Guest essay by Eric Worrall
Why pre-judging the value of potential stepping stones to a solution, stifles scientific innovation.
Kenneth Stanley, one of the world’s top artificial intelligence researchers, has produced a fascinating presentation, on why focusing on an objective can sabotage innovation.
Consider how you would teach a robot to solve a maze. The obvious thing to do, is to teach the robot to do its best to reach the end of the maze – to reward movements which bring the robot closer to the end of the maze, and punish movements which cause the robot to move away from its objective.
However, researchers quickly discovered that if you give these logical seeming instructions to a robot, something unfortunate happens.
The obsession with finding a solution, and on focusing resources on actions which seem to bring the robot closer to the solution, blinds the robot to the possible paths which actually lead to a solution.
How do you solve this dilemma? Ken’s solution to preventing this kind of hangup is incredibly simple – the way almost every ingenious breakthrough is simple. Instead of punishing the robot if it makes a move which takes it away from its goal, you reward the robot for innovating – for always doing something new. The only caveat is, the robot should try to avoid repeating itself.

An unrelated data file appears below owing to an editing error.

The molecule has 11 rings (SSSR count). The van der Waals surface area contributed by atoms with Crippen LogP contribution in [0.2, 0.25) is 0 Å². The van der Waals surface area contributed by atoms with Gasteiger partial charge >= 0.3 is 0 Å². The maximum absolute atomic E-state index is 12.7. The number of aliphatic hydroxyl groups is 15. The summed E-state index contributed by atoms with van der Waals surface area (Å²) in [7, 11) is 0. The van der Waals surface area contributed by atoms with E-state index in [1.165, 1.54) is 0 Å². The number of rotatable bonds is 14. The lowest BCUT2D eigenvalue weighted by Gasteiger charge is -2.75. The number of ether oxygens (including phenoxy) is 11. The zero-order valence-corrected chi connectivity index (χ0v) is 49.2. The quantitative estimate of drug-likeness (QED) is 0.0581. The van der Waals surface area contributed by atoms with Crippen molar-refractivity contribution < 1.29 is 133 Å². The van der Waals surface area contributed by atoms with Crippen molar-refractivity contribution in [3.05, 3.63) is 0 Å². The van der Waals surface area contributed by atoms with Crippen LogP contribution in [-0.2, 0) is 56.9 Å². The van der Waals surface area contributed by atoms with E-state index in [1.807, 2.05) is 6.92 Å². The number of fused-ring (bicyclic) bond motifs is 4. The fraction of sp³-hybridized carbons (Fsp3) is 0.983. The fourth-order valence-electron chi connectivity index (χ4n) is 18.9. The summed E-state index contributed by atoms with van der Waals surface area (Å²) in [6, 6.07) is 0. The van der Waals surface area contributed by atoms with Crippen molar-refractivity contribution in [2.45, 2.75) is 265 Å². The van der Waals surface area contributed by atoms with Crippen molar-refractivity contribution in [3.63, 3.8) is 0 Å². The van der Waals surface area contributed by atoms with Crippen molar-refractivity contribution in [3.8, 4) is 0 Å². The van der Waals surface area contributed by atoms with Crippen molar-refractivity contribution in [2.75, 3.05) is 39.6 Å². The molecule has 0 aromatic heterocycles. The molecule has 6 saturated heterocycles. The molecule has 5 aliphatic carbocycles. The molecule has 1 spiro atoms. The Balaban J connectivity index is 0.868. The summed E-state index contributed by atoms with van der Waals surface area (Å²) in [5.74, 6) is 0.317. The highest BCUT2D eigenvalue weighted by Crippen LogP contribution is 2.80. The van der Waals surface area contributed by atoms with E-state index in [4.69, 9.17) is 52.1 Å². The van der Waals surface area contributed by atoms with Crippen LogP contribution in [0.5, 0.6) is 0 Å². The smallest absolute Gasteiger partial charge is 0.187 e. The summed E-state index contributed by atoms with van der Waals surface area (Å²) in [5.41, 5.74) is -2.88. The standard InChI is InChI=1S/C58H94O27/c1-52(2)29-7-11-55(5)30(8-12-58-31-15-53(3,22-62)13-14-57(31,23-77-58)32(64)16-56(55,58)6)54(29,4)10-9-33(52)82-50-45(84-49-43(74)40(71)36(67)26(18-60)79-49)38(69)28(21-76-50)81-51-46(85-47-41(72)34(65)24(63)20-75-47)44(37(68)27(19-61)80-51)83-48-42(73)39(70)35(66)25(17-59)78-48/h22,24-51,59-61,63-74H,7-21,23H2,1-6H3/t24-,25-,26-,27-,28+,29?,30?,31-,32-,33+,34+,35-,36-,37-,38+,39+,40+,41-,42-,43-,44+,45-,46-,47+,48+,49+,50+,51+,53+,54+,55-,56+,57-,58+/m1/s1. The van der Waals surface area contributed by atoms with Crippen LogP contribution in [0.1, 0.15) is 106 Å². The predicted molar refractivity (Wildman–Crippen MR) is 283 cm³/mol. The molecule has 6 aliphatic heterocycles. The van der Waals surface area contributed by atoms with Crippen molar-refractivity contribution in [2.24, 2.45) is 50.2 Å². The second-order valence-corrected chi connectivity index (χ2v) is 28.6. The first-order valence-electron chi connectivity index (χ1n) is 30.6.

Focussing only on trying something new avoids prejudging potential stepping stones to the solution. Until you know what the solution is, there is no reliable way of knowing how valuable a potential stepping stone might be. The only way to solve the maze in my example, is to take a path which leads away from the solution – a path which an entity obsessed with reaching the solution would find very difficult to take.
Or to put it another way, if 3 decades of attempts to build a model which works, has failed to deliver results, maybe its time to stop repeatedly butting your head into the same wall.
This approach to problem solving, focusing on novelty, does not prevent you from monitoring the process, to see whether a solution has been found – solving the problem is the ultimate goal. All novelty search means is that you keep your opinions to yourself – you let the robot do its thing, regardless of how silly any individual move might seem at the time, until it finds the solution on its own terms.
The following is Ken’s presentation “Novelty Search and the Myth of the Objective”. Ken’s presentation covers a lot more than my quick summary – including valuable insights into why scientific advance has stalled in a number of disciplines.
Update – Ken Stanley has published a book, available for pre-order on Amazon, which discusses his ideas in more depth.
Click here to hear an interview with Ken, about his new book.